- inter-city express trains between Guangzhou and Shenzhen
- Hong Kong Through Trains between Hong Kong and Guangzhou
- domestic long-distance trains
Freight Transportation accounted for 9.4% of total revenue in 2011. Principal market for freight is domestic medium and long-haul freight. The company is well equipped with various freight facilities and transports full and single load cargo and containers. They have established business cooperation with ports, logistics bases and specialized building materials markets in their service region.
The majority of the freight transport is high-volume, medium- to long-distance freight received from and/or transferred to other rail lines. A portion of the freight transported both originates and terminates in the Shenzhen-Guangzhou-Pingshi corridor. The freight business is classified into three categories:
- Inbound freight, which is primarily freight unloaded at freight stations and spur lines connected to ports on our rail line or in Hong Kong;
- outbound freight, which is primarily freight bound for other regions in Mainland China as well as foreign countries loaded at company train stations and spur lines connected to ports on company rail line or in Hong Kong; and
- pass-through freight, which refers to freight that travels on company rail line, but which does not originate from or terminate at company rail line.
Railway Network Usage and other Transportation-Related Services Business accounted for 29.0% of total revenue in 2011. Railway network usage services mainly include the locomotive traction, track usage, electric catenaries (overhead wires used to transmit electrical energy to trains), vehicle coupling and other services; other transportation-related services include railway operation services and lease of locomotive and passenger trains.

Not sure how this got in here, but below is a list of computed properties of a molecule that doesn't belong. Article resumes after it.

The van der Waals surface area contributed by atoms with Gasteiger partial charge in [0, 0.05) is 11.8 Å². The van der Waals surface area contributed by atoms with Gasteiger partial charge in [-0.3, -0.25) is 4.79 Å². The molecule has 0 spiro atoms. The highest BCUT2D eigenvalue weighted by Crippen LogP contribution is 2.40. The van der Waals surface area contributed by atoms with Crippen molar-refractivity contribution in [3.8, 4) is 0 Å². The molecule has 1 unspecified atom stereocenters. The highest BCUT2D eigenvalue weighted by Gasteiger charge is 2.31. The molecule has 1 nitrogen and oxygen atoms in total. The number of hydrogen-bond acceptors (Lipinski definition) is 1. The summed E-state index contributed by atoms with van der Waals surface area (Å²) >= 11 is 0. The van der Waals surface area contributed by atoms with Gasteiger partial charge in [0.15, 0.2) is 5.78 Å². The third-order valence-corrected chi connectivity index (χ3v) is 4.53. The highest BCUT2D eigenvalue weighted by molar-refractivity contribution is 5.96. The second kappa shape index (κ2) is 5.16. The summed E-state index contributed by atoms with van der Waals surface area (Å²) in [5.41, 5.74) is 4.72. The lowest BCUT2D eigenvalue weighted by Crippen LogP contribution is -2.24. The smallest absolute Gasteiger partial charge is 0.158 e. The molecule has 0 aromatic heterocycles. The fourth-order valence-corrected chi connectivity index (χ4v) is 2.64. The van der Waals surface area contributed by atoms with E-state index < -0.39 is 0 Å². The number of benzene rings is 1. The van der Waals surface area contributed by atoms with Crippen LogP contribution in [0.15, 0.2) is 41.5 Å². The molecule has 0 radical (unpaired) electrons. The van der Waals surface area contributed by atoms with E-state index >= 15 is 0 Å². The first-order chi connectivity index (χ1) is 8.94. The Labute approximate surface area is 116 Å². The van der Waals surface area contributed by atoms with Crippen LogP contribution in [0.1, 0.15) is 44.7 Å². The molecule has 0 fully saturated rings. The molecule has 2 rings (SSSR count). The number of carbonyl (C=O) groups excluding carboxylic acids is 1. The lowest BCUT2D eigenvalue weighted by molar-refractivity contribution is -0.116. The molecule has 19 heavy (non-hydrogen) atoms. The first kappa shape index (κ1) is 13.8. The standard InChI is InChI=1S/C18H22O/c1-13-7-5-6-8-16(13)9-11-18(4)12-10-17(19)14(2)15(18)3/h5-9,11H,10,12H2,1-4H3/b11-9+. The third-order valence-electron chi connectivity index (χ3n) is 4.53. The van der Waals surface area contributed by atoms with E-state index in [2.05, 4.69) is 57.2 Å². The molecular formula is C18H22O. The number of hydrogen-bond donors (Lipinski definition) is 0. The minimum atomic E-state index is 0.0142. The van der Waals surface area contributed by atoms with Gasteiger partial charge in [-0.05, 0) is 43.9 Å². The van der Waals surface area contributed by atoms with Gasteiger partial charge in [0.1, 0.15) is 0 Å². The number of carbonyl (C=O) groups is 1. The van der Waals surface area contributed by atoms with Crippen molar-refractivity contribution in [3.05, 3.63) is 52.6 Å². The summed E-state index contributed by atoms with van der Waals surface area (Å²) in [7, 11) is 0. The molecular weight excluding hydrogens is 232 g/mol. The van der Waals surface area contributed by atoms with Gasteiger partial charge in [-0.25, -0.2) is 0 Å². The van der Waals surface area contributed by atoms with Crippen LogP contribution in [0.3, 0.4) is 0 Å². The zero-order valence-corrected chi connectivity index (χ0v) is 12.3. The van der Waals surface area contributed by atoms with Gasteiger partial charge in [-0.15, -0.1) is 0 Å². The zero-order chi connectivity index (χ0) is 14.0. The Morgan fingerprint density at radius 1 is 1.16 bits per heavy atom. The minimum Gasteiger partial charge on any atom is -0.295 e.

Other Businesses accounted for 7.0% of total revenue in 2011. Other businesses mainly consist of sales of materials and supplies, maintenance and repair of trains, on-board catering services, labor services and other businesses related to railway transportation.
The company summarizes itself in its literature:
With the continuous and stable increase of the economy of China, the instant innovation and development of railways, the strengthen of economic cooperation within the Pan Pearl River Delta, as well as the daily increasing economic cooperation among inland, Hong Kong and Macau, the Company will have more promising development prospects.
Guangshen Railway Financials
A quick glance at GSH five-year financials reveals a seemingly healthy and growing company with steadily growing earnings, all right profit margin, steadily growing assets with a low amount of debt staying in a range. A quick look at a five-year comparison is just a brief glimpse of the company's health, so we will have to peer closely at the long-term record of Guangshen Railway Co. to determine precisely how good its financials really are.